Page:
JOHN THOMAS: A Self-Created Man
John Thomas was born a slave about the turn
of the 19th century in Prince George's County in Maryland,
and almost lived to see the turn of the 20th as a free
resident of upstate New York.
His grandmother, whom he remembered well and always called Aunt
Rebecca, was brought across the Atlantic in a slaver's hold. His mother
could speak a language he himself could not understand and called "that
queer African lingo." As a boy on a Maryland plantation owned by a man
named Thomas Hillary, he worked at watching and driving the geese and
turkeys, and at gathering brush. He later remembered the excitement when
the British burned the Capitol during the War of 1812, and rejoiced with
the rest over the news of Jackson's victory at New Orleans.
His name as a boy was not the one he later picked for himself. His
parents were called Isaac and Elizabeth Walker, and while still a child
he was sold together with his parents, two brothers and a sister to a
man named Bowie who lived near Ball's Bluff on the Potomac in
Bowie was a friend of President James Monroe, and took John with him
to his house in Washington where he was trained as a house servant. The
boy, now a young man, was sold again about 1835, near the end of
Jackson's second term, to a man named Swan who owned a plantation two
miles south of Leesburg, VA. He remained there two years, but was
regarded as a troublesome slave and was flogged more than once. He
discovered that he was about to be sold again and sent south, so he
determined to run away.
He was mowing in a hayfield one day, together with his brothers Isaac
and Robert Walker and another slave called Bill Irons, when he confided
his plans to them. They decided to go with him, and that night they made
their escape. They were a week on the road, hiding in the daytime and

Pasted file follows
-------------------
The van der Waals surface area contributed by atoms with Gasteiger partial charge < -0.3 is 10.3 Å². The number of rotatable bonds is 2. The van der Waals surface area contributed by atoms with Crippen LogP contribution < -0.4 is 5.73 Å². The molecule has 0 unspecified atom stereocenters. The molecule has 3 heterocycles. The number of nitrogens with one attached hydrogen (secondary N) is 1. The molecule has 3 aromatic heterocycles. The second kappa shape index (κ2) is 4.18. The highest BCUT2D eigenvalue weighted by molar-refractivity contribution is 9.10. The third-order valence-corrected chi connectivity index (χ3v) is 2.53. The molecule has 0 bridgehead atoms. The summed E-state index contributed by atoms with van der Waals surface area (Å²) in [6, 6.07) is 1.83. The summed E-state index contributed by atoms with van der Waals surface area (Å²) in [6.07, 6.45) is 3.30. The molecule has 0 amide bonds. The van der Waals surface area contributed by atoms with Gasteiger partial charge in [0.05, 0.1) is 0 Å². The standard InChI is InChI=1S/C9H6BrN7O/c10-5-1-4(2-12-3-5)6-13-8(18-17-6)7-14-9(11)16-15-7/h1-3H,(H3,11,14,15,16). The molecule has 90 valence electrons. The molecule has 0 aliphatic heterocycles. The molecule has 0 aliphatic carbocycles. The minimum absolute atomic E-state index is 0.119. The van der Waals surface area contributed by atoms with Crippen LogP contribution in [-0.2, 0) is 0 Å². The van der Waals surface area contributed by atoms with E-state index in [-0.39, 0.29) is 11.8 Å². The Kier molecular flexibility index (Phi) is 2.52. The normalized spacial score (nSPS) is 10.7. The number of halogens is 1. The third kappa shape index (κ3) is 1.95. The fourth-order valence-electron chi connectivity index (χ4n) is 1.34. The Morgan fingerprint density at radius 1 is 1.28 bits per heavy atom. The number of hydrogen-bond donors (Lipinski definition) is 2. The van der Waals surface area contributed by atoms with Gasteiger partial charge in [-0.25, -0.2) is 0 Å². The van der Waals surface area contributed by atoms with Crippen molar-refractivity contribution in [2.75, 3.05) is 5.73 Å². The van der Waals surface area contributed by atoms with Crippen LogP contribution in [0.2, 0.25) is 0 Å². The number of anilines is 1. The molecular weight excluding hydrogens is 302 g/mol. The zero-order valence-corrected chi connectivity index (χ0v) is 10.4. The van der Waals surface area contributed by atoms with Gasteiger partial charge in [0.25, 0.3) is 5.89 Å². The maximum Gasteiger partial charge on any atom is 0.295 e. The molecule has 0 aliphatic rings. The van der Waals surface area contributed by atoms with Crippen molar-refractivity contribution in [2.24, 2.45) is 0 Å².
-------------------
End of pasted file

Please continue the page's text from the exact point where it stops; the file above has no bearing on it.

doing their traveling by night. For at least one three-day period they
had nothing whatever to eat. Every morning John Walker would climb a
tree to get bearings for the party, to make sure they were still heading
in the right direction.
They eventually reached Philadelphia and worked there for some time.
John Walker, however, feared he might be retaken and with his brother
Robert came farther north, into Dutchess County, NY. He never saw his
brother Isaac again. John Walker took a new identity at the same time he
moved to New York, changing his name to John Thomas, which he kept for
the rest of his life.
He stayed five years at Pine Plains in Dutchess County, working for
Asa Thompson, a deacon at the Methodist Episcopal Church there. He
eventually saved about $400. In 1841 one of Thompson's relatives, a man
named William Southerland of Yates County, met John Thomas and induced
him to moved to Penn Yan. They traveled here by way of the Hudson River
and the Erie Canal to Seneca Lake, and then up the Crooked Lake Canal to
the Yates County seat. He purchased a lot in 1842 on Jackson Street and
proceeded in the same year to build a house and marry a local girl, the
18-year-old Catherine Gaton.
They were married in the brand-new Congregational Church, founded
when the village's Presbyterian congregation split over the era's most
contentious moral issue, the abolition of slavery. It wasn't widely
known at the time, but several of the village's homes were stations on
the Underground Railroad, including that of John Thomas, who said later
he sheltered more than 50 fugitive slaves there, and helped them on
their way to Canada.
John and Catherine Gaton Thomas were the parents of 10 children: Mary
Elizabeth, John Miner, Harriet, Isabel, Isaac Edmund, Kate, Silas,
Charles, Oliver and Gideon Roy Thomas. Mary Elizabeth and Harriet
predeceased their father, who died January 12, 1899.
A story about John Thomas appeared in one of the local papers not too
long before his death, and included the picture reproduced here. The old
man with his top hat, cane and old-fashioned clothing, had high
cheekbones, deep-set eyes, a jutting chin and snow-white hair. He must
have had a striking demeanor and bold personality, since of all Penn
Yan's black residents, he was one of the best